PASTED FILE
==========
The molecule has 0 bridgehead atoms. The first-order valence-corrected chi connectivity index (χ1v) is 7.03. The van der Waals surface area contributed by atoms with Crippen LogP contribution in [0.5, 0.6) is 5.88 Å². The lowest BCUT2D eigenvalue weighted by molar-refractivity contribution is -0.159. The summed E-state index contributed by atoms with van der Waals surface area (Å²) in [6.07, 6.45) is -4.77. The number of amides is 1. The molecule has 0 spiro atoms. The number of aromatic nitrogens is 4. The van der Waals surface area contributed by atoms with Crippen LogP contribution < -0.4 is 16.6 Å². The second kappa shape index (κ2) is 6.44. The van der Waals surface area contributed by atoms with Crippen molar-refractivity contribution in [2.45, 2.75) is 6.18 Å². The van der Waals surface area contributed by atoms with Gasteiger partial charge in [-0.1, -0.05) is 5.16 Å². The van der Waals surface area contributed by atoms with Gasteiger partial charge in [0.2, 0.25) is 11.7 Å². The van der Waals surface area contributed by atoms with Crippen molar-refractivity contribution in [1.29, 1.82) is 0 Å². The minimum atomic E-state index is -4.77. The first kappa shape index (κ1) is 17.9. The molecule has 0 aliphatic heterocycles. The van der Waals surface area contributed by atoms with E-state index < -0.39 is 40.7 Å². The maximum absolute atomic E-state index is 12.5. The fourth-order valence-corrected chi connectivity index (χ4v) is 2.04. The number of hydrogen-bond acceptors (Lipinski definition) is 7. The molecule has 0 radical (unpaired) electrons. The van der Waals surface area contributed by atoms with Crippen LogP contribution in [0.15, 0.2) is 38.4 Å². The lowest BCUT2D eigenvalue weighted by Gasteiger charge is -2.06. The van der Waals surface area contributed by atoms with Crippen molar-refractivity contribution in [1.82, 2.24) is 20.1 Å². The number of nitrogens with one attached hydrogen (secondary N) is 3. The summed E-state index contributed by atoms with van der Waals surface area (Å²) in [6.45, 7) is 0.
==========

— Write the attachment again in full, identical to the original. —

The molecule has 0 bridgehead atoms. The first-order valence-corrected chi connectivity index (χ1v) is 7.03. The van der Waals surface area contributed by atoms with Crippen LogP contribution in [0.5, 0.6) is 5.88 Å². The lowest BCUT2D eigenvalue weighted by molar-refractivity contribution is -0.159. The summed E-state index contributed by atoms with van der Waals surface area (Å²) in [6.07, 6.45) is -4.77. The number of amides is 1. The molecule has 0 spiro atoms. The number of aromatic nitrogens is 4. The van der Waals surface area contributed by atoms with Crippen LogP contribution < -0.4 is 16.6 Å². The second kappa shape index (κ2) is 6.44. The van der Waals surface area contributed by atoms with Crippen molar-refractivity contribution in [2.45, 2.75) is 6.18 Å². The van der Waals surface area contributed by atoms with Gasteiger partial charge in [-0.1, -0.05) is 5.16 Å². The van der Waals surface area contributed by atoms with Gasteiger partial charge in [0.2, 0.25) is 11.7 Å². The van der Waals surface area contributed by atoms with Crippen molar-refractivity contribution in [1.29, 1.82) is 0 Å². The minimum atomic E-state index is -4.77. The first kappa shape index (κ1) is 17.9. The molecule has 0 aliphatic heterocycles. The van der Waals surface area contributed by atoms with E-state index < -0.39 is 40.7 Å². The maximum absolute atomic E-state index is 12.5. The fourth-order valence-corrected chi connectivity index (χ4v) is 2.04. The number of hydrogen-bond acceptors (Lipinski definition) is 7. The molecule has 0 radical (unpaired) electrons. The van der Waals surface area contributed by atoms with Crippen LogP contribution in [0.15, 0.2) is 38.4 Å². The lowest BCUT2D eigenvalue weighted by Gasteiger charge is -2.06. The van der Waals surface area contributed by atoms with Crippen molar-refractivity contribution in [1.82, 2.24) is 20.1 Å². The number of nitrogens with one attached hydrogen (secondary N) is 3. The summed E-state index contributed by atoms with van der Waals surface area (Å²) in [6.45, 7) is 0.